An uneasy truce is emerging in the fight to make banks' balance sheets safer, at least according to the latest noises from regulators in Basel.
Regulators are said to be moving toward a new way of calculating leverage ratios -- a measure of banks' loss-absorbing capital relative to their total assets -- which could actually ease capital requirements for some lenders.
The change would allow for the netting of more derivatives exposures, an accounting tweak that would cut assets on the balance sheet and, all else being equal, help to strengthen the ratio.
This follows a pledge by the same supervisors in January that capital curbs won't be tightened further. The following month, Daniele Nouy, chairman of the European Central Bank's supervisory arm, said capital requirements had reached a "steady state."
This change is welcome to bankers and those who support their view that regulators' quest to squeeze leverage and risk out of the system may have gone too far. Even Philipp Hildebrand, a former regulator now at BlackRock, has shed his previously hard-line approach and warned the climate of fear was dissuading banks from making long-term loans.
Concerns over lending are well-founded, with total euro zone banking assets down some 16 percent between 2008 and 2014, according to the ECB. At the same time, economic growth in the region has remained tepid at best.
But a softer touch in future doesn’t do much to help embattled European investment banks like Deutsche Bank or Credit Suisse today. The ground they've lost in terms of profit, revenue and market share over the past eight years is most likely gone for good. Cost cuts and restructuring will have to go on.
At first glance, an easing of the leverage ratio should be a boon for a firm like Deutsche Bank. The existing rules allowed the lender to report a leverage ratio of 3.5 percent at the end of 2015 based on total assets of 1.4 trillion euros -- 234 billion euros less than its real total assets -- thanks to allowances on derivatives netting. Easing those further would help bring the bank closer to its targeted leverage ratio of 4.5 percent by 2018. All things being equal, every 100 billion-euro reduction in assets would lift the ratio by 25 basis points.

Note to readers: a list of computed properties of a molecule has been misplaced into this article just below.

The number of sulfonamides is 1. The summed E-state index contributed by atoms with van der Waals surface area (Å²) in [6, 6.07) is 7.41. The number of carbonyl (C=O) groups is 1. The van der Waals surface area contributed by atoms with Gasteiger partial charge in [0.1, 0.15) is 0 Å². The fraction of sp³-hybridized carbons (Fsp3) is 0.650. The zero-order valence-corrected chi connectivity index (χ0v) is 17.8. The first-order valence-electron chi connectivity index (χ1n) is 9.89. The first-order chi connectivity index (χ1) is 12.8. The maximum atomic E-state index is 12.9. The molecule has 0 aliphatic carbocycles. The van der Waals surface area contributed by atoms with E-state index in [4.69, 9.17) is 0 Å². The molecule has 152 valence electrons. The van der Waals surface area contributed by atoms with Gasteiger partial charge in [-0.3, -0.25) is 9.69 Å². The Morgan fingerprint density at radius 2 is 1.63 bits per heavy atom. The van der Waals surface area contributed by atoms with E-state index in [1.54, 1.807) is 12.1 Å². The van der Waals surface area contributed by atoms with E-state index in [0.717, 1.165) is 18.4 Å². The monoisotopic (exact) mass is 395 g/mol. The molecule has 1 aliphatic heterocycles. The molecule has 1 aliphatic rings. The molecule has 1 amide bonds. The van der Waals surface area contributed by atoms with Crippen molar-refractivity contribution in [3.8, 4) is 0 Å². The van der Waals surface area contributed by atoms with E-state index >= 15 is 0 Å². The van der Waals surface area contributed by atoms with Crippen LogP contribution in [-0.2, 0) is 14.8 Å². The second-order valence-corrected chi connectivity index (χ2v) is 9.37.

But what regulators give with one hand, they take with the other. They are said to also be planning a lift to the minimum leverage ratio threshold, possibly to 4 percent from 3 percent, which may all but neutralize the boost from more favorable derivatives math and also offer a relative advantage to U.S. banks that have already met a higher leverage ratio of 5 percent set by their domestic regulator.
Meanwhile, the methodology for calculating core capital ratios -- another key regulatory metric that is closely watched by investors -- is still getting more stringent, with new tougher requirements for capital held against trading-book exposures.
For example, Deutsche Bank's risk-weighted assets used to calculate core capital have already increased by a third since the end of 2013 -- even as total assets stayed broadly flat. They are likely to jump a further 100 billion euros through 2020, forcing the bank to stick to its crash diet of cutting about 120 billion euros in risk-weighted assets to meet core capital targets, CFO Marcus Schenck said in February.
And none of this takes into account the steep losses reported by Deutsche Bank, Barclays and Credit Suisse last year, a sign that these lenders have not found a profitable business model in the current environment, let alone tomorrow's. For lenders to get the kind of lift that would absolve them of the need to sell assets or cut jobs, the regulatory clock would have to not just be stopped but wound back.
With Deutsche Bank shares trading at about a one-third of book value and Barclays and Credit Suisse at about half, investors don't see a lasting peace any time soon.
This column does not necessarily reflect the opinion of Bloomberg LP and its owners.
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